Long
Division in GF2
Juan Chamerojach_spain@yahoo.es |

Long division is an algorithm for
dividing two numbers, obtaining the quotient,
one digit
at a time. The same applies for polynomials. Let’s see an example with integers
and their binary representation (base 2 polynomials): 63/5 = [12 3] that reads”
prime number 64 divided by prime number 7 gives the pair [12 as quotient and 3
as its residual]”. It holds true because 12x5 + 3 = 63. As a positional number
63 ó [111111] and 5 ó [101] with their associated positional
polynomials [111111] ó x^5 + x^4 + x^3 + x^2 + x^1 + x^0 [101] ó x^2 + x^0 Note: Replacing x’s by base/module 2 the polynomials results
reproduce 63 and 5 as you may check. Warning: In this example we use regular
arithmetic operators by “product” and “sum”. In most cryptanalysis and logical
applications the pair “AND”, “XOR” operators are used instead. [111111]/[[101] ó x^5 + x^4 + x^3 + x^2 + x^1 + 1
divided by x^2 + 1
Giving as result: [(1100), (11)] ó [12 3] [(1.x^3 + 1.x^2 + 0.x^1 +
0.x^0), (1.x^1 + 1)] ## GF2
LFSR operations can be
mathematically understood finite fields, specifically GF2, Galois Fields 2.
Fields require that numbers that belong to them remain within the “family” when
operated by addition, subtraction, multiplication and division. As you may easily
check positive integers do not satisfy because when subtracted appear negative
Integers. On the contrary Real numbers will apply if we ignore the case of
division by 0. Finite fields deals with finite number of members. GF2 deals
with only two members: 0 and 1. These filed is well suited to understand
mathematically the functioning of LFSR;s,
Linear Feedback Shift Registers (see our document about LFSR’s).
Let’s see its use to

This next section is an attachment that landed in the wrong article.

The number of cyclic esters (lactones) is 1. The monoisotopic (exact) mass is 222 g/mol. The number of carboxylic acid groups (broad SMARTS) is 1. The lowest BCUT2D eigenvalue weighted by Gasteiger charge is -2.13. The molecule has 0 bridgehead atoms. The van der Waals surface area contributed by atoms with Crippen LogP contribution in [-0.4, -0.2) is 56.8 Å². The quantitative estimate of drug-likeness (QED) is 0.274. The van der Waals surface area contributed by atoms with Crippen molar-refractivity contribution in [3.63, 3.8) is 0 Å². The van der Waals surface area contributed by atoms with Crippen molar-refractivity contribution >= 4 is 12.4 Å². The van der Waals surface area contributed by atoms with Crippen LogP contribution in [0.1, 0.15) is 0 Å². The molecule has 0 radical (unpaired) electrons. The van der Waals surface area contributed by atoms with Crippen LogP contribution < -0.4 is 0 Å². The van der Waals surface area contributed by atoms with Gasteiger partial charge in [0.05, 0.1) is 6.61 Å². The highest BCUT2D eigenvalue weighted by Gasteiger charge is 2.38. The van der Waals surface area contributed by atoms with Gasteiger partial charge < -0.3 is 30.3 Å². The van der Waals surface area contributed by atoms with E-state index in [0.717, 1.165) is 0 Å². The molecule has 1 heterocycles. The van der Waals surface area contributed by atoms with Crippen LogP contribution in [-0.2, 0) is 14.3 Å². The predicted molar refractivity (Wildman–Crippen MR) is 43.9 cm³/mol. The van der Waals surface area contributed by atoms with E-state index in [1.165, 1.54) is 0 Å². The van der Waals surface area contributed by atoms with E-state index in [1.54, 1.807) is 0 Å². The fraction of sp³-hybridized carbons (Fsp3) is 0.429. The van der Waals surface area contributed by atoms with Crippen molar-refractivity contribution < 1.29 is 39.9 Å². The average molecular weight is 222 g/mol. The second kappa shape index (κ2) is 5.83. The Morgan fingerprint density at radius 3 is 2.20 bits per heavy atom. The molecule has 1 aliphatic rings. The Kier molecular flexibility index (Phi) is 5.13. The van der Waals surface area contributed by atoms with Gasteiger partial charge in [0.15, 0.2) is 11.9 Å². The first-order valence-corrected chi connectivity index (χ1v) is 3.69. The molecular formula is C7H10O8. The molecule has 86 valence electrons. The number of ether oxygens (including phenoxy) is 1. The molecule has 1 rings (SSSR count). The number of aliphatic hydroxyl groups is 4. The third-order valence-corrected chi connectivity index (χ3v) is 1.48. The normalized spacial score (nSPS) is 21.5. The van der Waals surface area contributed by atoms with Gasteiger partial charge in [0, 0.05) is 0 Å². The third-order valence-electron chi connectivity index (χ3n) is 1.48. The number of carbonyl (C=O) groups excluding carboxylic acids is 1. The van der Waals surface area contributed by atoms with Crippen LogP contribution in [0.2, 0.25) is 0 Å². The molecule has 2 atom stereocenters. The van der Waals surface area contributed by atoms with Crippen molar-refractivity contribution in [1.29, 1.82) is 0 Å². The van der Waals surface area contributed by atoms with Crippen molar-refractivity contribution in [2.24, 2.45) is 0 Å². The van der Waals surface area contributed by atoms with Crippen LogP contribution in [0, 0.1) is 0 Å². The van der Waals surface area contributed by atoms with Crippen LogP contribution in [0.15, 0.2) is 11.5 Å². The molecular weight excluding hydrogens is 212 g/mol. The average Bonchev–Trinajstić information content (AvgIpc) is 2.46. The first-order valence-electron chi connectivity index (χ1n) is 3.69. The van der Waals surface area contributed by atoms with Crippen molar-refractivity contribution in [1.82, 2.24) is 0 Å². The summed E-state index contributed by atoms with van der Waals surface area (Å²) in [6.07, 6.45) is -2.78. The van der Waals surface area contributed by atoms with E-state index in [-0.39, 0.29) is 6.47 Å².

interpret a five bit LFSR ó [B4 B3 B2
B1 B0] with Tap bits in positions 2 and 4. Remember that Tap positions are
determined by the “Generator Polynomial” of the whole series, in this case of
(2^5 – 1) five bits states terms. The generator polynomial
is determined from the location of the tap positions on the LFSR. The polynomial
is fifth order because there are five memory units. Bits 0 and 2 have taps meaning
the following polynomial: P(x) = x^5 = x^2 + x^0 = x^2 + 1 = x2 + 1. But on GF2
add and subtract is the same giving the Generator Polynomial G(x) = x^5 + x^2 +
1 = 0. Let’s see now how this LFSR works starting with the “seed” [00001]. Functioning: a) shifting
to the left; b) feedback bit entering as bit B4; c) output bit: always B0 of
“old” state that virtually “falls” outside. Recursively any state S(j) could be obtained by multiplying x by S(j-1), for
example: x^25 = x.(x^24) = x.(x^4 + x^3 + x^2 + x^1) = x^5 + x^4 + x^3 + x^2
= (1 + x^2) + x^4 + x^3 + x^2 = x^4 + x^3 + 1 11010111101 Correspondence between
states, remainders and “precise quotients” could be now analyzed. To accomplish
this task we proceed to divide the numerator polynomial by the generator
polynomial obtaining a “fraction” as follows: x^4 + x^3 + 1 divided by x^5 + x^2 + 1 gives 0,1xxxxxxxxxxx… where
the “mantissa” [1xxxxxxxxxxx…] bounded to five bits will give us the “state”
S(j), in this case S(25).
Being the quotient: [11010100001001…..….] with 1’s in positions 1,
2, 4, 6, 11, 14, ….. as
computed above representing the following x powers: x^-1, x^-2, x^-4, x^-6,
x^-11, x^-14, …, respectively. The division executes classically as we were
told when Childs, adding zeroes to the right of the virtual limit of units and
fractions (from the black zone in the table). In summary it is only one long
division, namely: in the first step x^j is divided by
the generator polynomial to define the Numerator Polynomial module the
Generator Polynomial, and then step 2 continuing the division of the
“remainder”, generating the corresponding “state” S(j) and if continuing the
whole states sequence. To illustrate this fact let’s execute the first step
classically taking into account that S(j) is x^j|mod(x^5 + x^2 + 1). In the table below we compute x^25|
mod(x^5 + x^2 + 1), depicted in black background. Quotient polynomial is not
shown here. We invite you to fill the quotient below
Generator Polynomial. |